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The actual profession of chiropractic as a distinct form of health care dates back to 1895. However, some of the earliest healers in the history of the world understood the relationship between health and the condition of the spine. Hippocrates advised, "Get knowledge of the spine, for this is the requisite for many diseases."
Herodotus, a contemporary of Hippocrates, gained fame curing diseases by correcting spinal abnormalities through therapeutic exercise. If the patient was too weak to exercise, Herodotus would manipulate the patient's spine. The philosopher, Aristotle, was critical of Herodotus'; tonic-free approach because, "he made old men young and thus prolonged their lives too greatly."
The treatment of the spine was still crudely misunderstood until Daniel David (D.D.) Palmer discovered the specific spinal adjustment. He was also the one to develop the philosophy of chiropractic, which forms the foundation for the profession (see the 33 principles.)
D.D. Palmer was born in Ontario, Canada, in 1845 and moved to the United States when he was twenty years old. He spent the early years after the Civil War teaching school, raising bees, and selling sweet raspberries in the Iowa and Illinois river towns along the bluffs on either side of the Mississippi River.
In 1885, D.D. became familiar with the work of Paul Caster, a magnetic healer who had some success in Ottumwa, and learned the techniques of magnetic healing, a common therapy of the time. Two years later he moved from Ottumwa to Davenport, Iowa and opened the Palmer Cure and Infirmary.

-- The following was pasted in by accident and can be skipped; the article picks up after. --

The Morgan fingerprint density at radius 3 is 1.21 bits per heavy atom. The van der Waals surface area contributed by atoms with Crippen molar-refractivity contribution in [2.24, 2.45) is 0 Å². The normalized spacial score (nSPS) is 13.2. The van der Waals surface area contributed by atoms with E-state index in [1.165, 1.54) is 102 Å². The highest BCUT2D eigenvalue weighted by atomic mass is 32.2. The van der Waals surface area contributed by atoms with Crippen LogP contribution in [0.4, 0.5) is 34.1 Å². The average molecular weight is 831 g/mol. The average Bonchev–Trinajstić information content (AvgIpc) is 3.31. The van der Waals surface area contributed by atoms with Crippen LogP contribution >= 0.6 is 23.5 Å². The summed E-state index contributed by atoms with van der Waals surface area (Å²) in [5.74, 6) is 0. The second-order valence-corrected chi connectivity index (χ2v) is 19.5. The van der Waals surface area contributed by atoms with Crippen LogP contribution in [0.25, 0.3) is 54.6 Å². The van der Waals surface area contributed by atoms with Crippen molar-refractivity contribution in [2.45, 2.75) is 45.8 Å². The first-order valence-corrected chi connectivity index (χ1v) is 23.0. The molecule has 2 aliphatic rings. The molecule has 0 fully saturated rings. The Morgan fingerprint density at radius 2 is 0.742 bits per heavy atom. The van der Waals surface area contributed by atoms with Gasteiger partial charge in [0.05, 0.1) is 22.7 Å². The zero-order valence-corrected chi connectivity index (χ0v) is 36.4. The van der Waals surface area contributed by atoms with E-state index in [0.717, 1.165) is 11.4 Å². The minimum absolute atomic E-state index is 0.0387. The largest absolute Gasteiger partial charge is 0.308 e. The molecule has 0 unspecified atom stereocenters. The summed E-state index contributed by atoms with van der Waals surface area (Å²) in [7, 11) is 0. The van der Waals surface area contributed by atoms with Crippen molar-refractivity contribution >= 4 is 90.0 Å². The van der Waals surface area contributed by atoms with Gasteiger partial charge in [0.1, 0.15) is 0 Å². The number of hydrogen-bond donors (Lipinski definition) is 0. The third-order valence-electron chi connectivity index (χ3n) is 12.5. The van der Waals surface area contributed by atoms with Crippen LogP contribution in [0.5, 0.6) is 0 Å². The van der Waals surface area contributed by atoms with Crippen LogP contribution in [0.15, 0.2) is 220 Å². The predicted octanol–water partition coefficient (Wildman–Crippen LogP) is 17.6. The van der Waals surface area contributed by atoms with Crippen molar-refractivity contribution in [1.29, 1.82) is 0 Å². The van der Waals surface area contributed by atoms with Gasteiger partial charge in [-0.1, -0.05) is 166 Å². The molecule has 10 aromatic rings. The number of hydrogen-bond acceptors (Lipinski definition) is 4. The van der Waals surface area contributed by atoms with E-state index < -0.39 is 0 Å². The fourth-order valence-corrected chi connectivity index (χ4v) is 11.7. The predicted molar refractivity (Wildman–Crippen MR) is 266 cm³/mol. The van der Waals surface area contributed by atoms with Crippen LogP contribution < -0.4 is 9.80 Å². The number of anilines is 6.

On September 18, 1885, D.D. Palmer was working late in his office when a janitor, Harvey Lillard, began working nearby. A noisy fire-engine passed by outside the window and Palmer was surprised to see that Lillard did not react at all. He approached the man and tried to strike up a conversation. He soon realized that Lillard was deaf.
Patiently, Palmer managed to communicate with the man, and learned that he had normal hearing for most of his life. However, he had bent over in a cramped, stooping position, and felt something pop in his back. When he stood up he realized that he couldn't hear.
Palmer deduced that the two events, the popping in Lillard's back and the deafness, had to be connected. He ran his hand carefully down Lillard's spine and felt one of the vertebra was not in its normal position. "I reasoned that if the vertebra were replaced the man's hearing should be restored," he wrote in his notes afterward. "With this object in view, a half-hour talk persuaded Mr. Lillard to allow me to replace it." After being adjusted, Mr. Lillard's hearing was restored. At that point, D.D. Palmer thought that he had found a cure for deafness. Palmer adjusted a number of deaf patients but none of them had the dramatic improvement that Harvey Lillard did as far as their hearing is concerned. He did notice however that other symptoms and health problems improved with the patients. At the same time D.D. Palmer knew that he had found much more than a cure for deafness. He had discovered a system of health care that was separate and distinct from medicine and was based on the nerve pressure theory.